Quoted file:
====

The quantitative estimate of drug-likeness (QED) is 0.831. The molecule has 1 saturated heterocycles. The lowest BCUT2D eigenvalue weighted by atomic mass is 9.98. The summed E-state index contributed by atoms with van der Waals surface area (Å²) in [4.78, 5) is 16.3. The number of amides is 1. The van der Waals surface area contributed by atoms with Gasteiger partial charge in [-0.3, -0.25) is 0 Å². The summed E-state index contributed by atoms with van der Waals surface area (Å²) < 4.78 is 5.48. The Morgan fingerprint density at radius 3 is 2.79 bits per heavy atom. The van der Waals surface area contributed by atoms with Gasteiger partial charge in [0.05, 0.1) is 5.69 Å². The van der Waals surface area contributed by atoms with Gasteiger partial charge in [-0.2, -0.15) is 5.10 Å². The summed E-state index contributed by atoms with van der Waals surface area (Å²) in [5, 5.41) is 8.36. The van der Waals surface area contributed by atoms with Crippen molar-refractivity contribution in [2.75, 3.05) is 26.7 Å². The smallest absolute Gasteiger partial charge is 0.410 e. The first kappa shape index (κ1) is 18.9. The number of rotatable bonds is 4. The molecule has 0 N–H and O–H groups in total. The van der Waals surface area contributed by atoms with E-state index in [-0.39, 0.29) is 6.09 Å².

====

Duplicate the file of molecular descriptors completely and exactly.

The quantitative estimate of drug-likeness (QED) is 0.831. The molecule has 1 saturated heterocycles. The lowest BCUT2D eigenvalue weighted by atomic mass is 9.98. The summed E-state index contributed by atoms with van der Waals surface area (Å²) in [4.78, 5) is 16.3. The number of amides is 1. The van der Waals surface area contributed by atoms with Gasteiger partial charge in [-0.3, -0.25) is 0 Å². The summed E-state index contributed by atoms with van der Waals surface area (Å²) < 4.78 is 5.48. The Morgan fingerprint density at radius 3 is 2.79 bits per heavy atom. The van der Waals surface area contributed by atoms with Gasteiger partial charge in [0.05, 0.1) is 5.69 Å². The van der Waals surface area contributed by atoms with Gasteiger partial charge in [-0.2, -0.15) is 5.10 Å². The summed E-state index contributed by atoms with van der Waals surface area (Å²) in [5, 5.41) is 8.36. The van der Waals surface area contributed by atoms with Crippen molar-refractivity contribution in [2.75, 3.05) is 26.7 Å². The smallest absolute Gasteiger partial charge is 0.410 e. The first kappa shape index (κ1) is 18.9. The number of rotatable bonds is 4. The molecule has 0 N–H and O–H groups in total. The van der Waals surface area contributed by atoms with E-state index in [-0.39, 0.29) is 6.09 Å².